Here’s a rundown of how the world economy uses USD and what it does to its value and underlying economy:
The American Dollar is the global reserve currency—an international medium of exchange and store of value for most major countries.
Think of USD like an international Gold Standard, a hedge against volatility or sudden changes in exchange values.
American dollars are the primary vehicle through which international commodities are purchased (e.g. oil) and debts are serviced.
If the world’s GDP PPP looked like a pie:
- U.S. Global GDP (PPP): 24%
- China Global GDP (PPP): 15%
- Everyone else: > 6 (each)%
Where does the world’s supply of U.S. dollars come from?
Countries and foreign interests buildup stockpiles by purchasing U.S. Treasuries (American Debt)
Unlike a gold standard, the USD is tied to an economy creating inherent advantages/disadvantages, and a Trade Deficit within the U.S.
This deficit is self-reinforcing rather than planned:
- International demand outweighs supply of the global reserve currency, driving value up
- Higher USD values make US exports less competitive and imports more affordable
- The result: U.S. buys more than it sells and makes up the difference by selling treasuries (U.S. dollars and debt)
Direct access to a high value currency has an unintended side affect on U.S. residents:
- Americans benefit from higher relative asset values & greater borrowing power enabling U.S. residents to live beyond their means
- It also hollows out manufacturing and labor sector by negatively affecting their affordability as an international workforce
International debt also increases demand for USD in a cyclical manner:
- Higher debt leads to more debt servicing in American dollars, increasing demand for it, which increases the value of the currency, which increases the value of the debt, which must be serviced in…you guessed it: USD
- Debt to GDP ratios for most countries have been rising in recent years, exacerbating this trend
How much debt/USD is out there?
About $12.1 trillion in USD as of Q3 2019, or 56% of U.S. GDP, and 78% of the broad U.S. money supply.
In other words, there is an extreme supply/demand issue for USD increasing its value over time.
Why does this matter?
The strength of the USD impacts growth of non-U.S. markets:
- Low USD value supports growth in emerging international markets
- High USD values hinders growth in emerging international markets
Here is a representation of past and potential future USD values:
Why should you care?
As international S&P outstrips domestic S&P, the U.S. becomes vulnerable to its own rising dollar value.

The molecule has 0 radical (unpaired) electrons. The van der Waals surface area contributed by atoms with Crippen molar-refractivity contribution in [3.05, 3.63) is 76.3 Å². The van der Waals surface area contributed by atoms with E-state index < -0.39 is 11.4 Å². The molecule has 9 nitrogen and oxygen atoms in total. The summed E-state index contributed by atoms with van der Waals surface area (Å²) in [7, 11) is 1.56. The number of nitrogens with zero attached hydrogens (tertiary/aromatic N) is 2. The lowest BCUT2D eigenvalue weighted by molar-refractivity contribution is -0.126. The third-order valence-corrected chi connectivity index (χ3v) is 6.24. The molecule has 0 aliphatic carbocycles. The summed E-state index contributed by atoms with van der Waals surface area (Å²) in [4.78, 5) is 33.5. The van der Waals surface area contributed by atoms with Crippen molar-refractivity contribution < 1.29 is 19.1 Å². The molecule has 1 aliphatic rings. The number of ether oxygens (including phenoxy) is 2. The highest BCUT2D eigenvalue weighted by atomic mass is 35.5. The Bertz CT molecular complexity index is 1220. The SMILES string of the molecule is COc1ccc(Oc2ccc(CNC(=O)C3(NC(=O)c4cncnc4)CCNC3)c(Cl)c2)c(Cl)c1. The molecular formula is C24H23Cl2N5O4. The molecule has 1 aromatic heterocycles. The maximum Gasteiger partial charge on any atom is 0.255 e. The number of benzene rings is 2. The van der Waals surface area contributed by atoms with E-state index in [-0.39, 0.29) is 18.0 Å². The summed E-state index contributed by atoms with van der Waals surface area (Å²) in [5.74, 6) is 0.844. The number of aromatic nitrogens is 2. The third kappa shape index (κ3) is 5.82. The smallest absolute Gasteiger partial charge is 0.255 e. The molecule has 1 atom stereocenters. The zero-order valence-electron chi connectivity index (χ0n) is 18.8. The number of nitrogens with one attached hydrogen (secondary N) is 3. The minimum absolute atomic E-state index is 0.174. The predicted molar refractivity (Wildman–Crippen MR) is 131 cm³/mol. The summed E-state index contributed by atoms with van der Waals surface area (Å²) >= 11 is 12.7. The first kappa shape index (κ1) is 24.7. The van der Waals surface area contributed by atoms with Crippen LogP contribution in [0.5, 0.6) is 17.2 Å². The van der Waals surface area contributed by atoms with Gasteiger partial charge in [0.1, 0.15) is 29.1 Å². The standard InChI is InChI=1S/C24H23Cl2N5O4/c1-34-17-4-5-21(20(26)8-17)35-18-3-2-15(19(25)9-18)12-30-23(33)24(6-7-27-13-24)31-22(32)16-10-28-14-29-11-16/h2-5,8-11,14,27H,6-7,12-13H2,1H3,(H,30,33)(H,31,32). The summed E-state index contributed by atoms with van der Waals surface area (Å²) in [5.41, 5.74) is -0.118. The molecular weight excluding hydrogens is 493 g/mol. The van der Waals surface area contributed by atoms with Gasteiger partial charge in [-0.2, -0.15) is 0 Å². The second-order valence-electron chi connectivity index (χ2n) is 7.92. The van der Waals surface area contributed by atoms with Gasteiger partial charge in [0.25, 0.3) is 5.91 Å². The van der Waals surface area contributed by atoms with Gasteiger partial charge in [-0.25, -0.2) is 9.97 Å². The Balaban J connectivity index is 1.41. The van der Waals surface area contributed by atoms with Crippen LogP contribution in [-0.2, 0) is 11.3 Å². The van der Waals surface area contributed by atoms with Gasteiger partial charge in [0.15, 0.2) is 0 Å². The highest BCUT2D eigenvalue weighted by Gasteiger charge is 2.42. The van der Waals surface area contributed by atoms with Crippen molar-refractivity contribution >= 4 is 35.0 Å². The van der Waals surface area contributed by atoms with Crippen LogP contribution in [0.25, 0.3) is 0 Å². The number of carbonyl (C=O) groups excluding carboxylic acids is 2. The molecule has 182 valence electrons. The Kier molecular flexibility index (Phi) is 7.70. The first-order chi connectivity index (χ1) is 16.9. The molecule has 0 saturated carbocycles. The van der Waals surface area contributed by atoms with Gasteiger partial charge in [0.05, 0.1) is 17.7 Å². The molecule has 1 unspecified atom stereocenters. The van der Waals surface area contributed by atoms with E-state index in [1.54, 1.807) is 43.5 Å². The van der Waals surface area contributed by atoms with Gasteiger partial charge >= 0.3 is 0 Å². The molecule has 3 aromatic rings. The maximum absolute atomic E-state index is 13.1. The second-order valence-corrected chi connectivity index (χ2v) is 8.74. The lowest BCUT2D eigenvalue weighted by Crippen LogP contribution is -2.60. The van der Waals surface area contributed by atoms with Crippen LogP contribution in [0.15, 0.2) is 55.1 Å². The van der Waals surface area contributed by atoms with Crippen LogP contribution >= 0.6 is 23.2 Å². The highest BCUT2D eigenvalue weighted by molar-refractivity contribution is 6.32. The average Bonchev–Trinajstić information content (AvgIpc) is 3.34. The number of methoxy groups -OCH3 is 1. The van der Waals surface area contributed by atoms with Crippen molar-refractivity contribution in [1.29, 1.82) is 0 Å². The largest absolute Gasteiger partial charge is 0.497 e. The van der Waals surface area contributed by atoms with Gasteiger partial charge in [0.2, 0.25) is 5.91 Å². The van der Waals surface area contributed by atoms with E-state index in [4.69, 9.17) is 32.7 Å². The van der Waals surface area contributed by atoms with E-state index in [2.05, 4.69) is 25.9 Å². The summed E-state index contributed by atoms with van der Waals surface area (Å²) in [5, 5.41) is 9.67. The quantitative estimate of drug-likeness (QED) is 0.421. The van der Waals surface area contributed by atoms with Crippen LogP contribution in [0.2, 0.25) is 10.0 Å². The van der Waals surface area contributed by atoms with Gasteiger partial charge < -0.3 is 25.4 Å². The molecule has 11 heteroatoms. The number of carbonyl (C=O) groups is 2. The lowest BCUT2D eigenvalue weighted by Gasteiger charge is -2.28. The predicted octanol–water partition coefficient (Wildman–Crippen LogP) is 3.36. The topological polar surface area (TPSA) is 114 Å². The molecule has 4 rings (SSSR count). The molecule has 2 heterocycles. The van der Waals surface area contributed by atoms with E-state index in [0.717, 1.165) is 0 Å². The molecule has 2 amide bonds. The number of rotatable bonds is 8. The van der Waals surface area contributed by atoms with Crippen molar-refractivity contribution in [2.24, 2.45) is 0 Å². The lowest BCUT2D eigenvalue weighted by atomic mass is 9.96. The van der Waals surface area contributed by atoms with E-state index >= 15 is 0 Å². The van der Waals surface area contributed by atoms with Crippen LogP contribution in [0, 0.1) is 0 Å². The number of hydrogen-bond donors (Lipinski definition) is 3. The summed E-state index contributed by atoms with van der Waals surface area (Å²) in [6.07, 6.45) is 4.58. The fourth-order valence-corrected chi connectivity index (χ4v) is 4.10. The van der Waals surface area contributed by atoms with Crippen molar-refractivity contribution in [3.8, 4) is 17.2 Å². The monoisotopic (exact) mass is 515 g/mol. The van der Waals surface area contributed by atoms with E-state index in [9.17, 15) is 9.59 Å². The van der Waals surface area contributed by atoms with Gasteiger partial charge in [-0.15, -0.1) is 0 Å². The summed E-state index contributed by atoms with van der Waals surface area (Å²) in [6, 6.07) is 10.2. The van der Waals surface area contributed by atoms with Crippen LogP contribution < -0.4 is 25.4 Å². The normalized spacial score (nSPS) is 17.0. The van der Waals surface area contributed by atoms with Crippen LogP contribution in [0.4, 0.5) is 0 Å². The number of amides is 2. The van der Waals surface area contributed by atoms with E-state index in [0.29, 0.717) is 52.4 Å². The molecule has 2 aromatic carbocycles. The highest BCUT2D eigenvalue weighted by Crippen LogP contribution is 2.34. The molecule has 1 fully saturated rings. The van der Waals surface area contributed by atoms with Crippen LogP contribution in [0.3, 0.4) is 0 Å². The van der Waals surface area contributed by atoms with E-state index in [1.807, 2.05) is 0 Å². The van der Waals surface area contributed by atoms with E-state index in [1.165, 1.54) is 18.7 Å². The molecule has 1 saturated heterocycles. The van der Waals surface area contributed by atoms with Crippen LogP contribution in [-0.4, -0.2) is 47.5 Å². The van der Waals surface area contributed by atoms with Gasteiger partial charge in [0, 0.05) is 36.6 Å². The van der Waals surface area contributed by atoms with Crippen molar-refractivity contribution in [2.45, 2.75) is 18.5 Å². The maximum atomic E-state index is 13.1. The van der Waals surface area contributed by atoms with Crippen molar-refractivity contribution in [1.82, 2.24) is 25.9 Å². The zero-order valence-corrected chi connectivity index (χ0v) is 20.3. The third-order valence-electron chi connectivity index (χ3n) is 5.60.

In other words, the more revenue the U.S. generates outside of its own economy, the more they stand to lose when they exchange foreign currency back into their own rising USD (e.g.: S&P 500 now receives over 40% of its revenue from international sources).
How come U.S. corporations with interests abroad aren’t feeling the burn?
They are. The effects are somewhat masked by higher equity valuations, corporate tax cuts (boosting after-tax profits), and stock buy backs at the end of each year, increasing per-share earnings, despite company-wide operating income stagnating.
More troubling, is that foreigner investors/governments have been buying very little U.S. treasury notes (debt) since 2015 due its rising cost. As a result, domestic sources have had to buy most of it:
- 4.6 trillion in U.S. treasuries issued from Q1 2015 to Q3 2019
- $3.9 trillion funded domestically, meaning $3.9 trillion USD was removed from U.S. financial system and converted into Treasuries over a five-year period
This resulted in temporary, but large USD liquidity drain.
U.S. Federal Reserve immediately printed money to borrow and buy the excess U.S. Treasuries, stabilizing the Repo Market.
The takeaway from this wall of text:
Newly issued U.S. Treasuries are now funded by newly created U.S. dollars because foreign buyers can’t afford or don’t want to pay such a high price for it, despite needing it.
The global currency system is running into a supply issue as value increase, while the U.S. slowly loses share of the global GDP.
The inherent nature of a global reserve currency, and its underlying economy, makes it temporary albeit potentially long lasting.
Thanks for listening.
Disclaimer: This information is only for educational purposes. Do not make any investment decisions based on the information in this article. Do you own due diligence.
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